If anyone was ever tempted to think that preserving is only a summer activity, time to think again. It can easily be almost equal to summer in the preserving of earthy winter vegetables plus zesty, tangy citrus fruits and many more besides.
I’ve just made a tub full of sauerkraut with fresh, organically grown, crispy cabbages bought from BIg River Growers Market in New Norfolk, Sauerruben which is similar but made with turnips, and sour beets, both of the latter made with produce from our garden. We are having a sausage making day here at the school in July and I am hopefully that they will be ready to eat by then. These vegetables, preserved by the fermentation method, are traditional and perfect accompaniments to the sausages we will make.
The cooking school tables and benches are covered in the fruit and vegetables of winter waiting to be preserved – apples, quinces and cumquats and pink peppercorns, all which came at the best possible price – free! Such is the abundance of produce here in the Derwent Valley and the generosity of the people of Tasmania who are always happy to share any excess produce from their gardens.
Then to be found are the unusual bits and pieces from alongside the river or going to waste in fields. Long before the term “foraging” became such a popular term, for decades as a family we sought out what the fields, river banks and abandoned or neglected orchards had to offer. We met some amazing characters, salt of the earth farmers, happy for some-one to use the fruit falling from the trees, and only too pleased to tell the stories of when that particular tree was planted, how its fruit had been used to make preserves and puddings in their earlier days.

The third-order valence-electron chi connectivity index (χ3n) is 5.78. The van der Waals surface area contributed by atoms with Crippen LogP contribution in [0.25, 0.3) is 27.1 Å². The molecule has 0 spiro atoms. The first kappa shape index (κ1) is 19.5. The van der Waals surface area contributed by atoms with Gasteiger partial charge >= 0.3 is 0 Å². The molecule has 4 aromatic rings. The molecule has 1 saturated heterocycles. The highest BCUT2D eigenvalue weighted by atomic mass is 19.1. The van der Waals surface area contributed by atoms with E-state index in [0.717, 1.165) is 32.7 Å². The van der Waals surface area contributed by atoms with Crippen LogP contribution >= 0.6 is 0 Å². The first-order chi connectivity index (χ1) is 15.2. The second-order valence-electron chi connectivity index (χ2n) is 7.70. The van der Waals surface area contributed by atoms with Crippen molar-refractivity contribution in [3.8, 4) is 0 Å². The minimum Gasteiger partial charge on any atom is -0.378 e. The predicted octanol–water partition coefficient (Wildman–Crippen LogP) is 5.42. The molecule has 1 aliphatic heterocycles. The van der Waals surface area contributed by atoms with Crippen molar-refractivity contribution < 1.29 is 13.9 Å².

I’ve been given jam melons as well, a treasure not so appreciated in recent times. Of course you can make melon and lemon jam, or melon and ginger, or melon and pineapple for that matter. However, a year or two ago our Courtney invented melon cheese, made exactly like quince cheese. It is extremely delicious, perfect served with a soft cheese like camembert. Only a little remains now. I so with I’d made more. The melon made a really good cordial syrup as well. exquisite colour ond soft fruity flavour.
And then there’s the onions. Winter is time to pickle those of course and I was fortunate enough to find a 10 kilo bag a few days ago. They are now pickled and settled in their jars, ready for the eating in a few weeks time. I’ve trialled 3 different vinegar mixes this year just by way of comparison when it comes to the tasting.
By now I’m thoroughly in a pickling mood and have just boiled up a pot of eggs and used my remaining malt vinegar to make English pub style pickled eggs.
Later today I’ll play with those cumquats – some marmalade of course, but cordial syrup is always good. Brandied too of course, and then a little experimentation with steeping them in vodka to make a singularly cumquat liqueur. The brandy is lovely, but I’d like to capture just the flavour of the cumquats, free of the taste of such a strong flavoured spirit. Then there’s preserving them in a strong sugar syrup, but the amount I have may not stretch that far. Never mind, the tree is just down the road and can easily get some more.
And then there’s the medlars from our tree, and soon to be joined by more from our friend’s tree. These are quietly bletting on straw platters, waiting to be made into the specialty of the house – Medlar Liqueur.
Our lemon tree is thriving with a huge crop of lemons steadily ripening, with a promise of plenty of preserving of those in the weeks to come. It’s incredible to think the tree is doing so well, given the frosts here at Molesworth. Limoncello is high on the list of priorities, and lemon cordial, sparkling lemon and salted lemons.
So although the wonderful berries and stone fruits of summer are past, look a little closer and you will find so much in the environment, in gardens, at Farmers Markets and beyond that can still be captured in a bottle, perfect to enjoy in the months to come.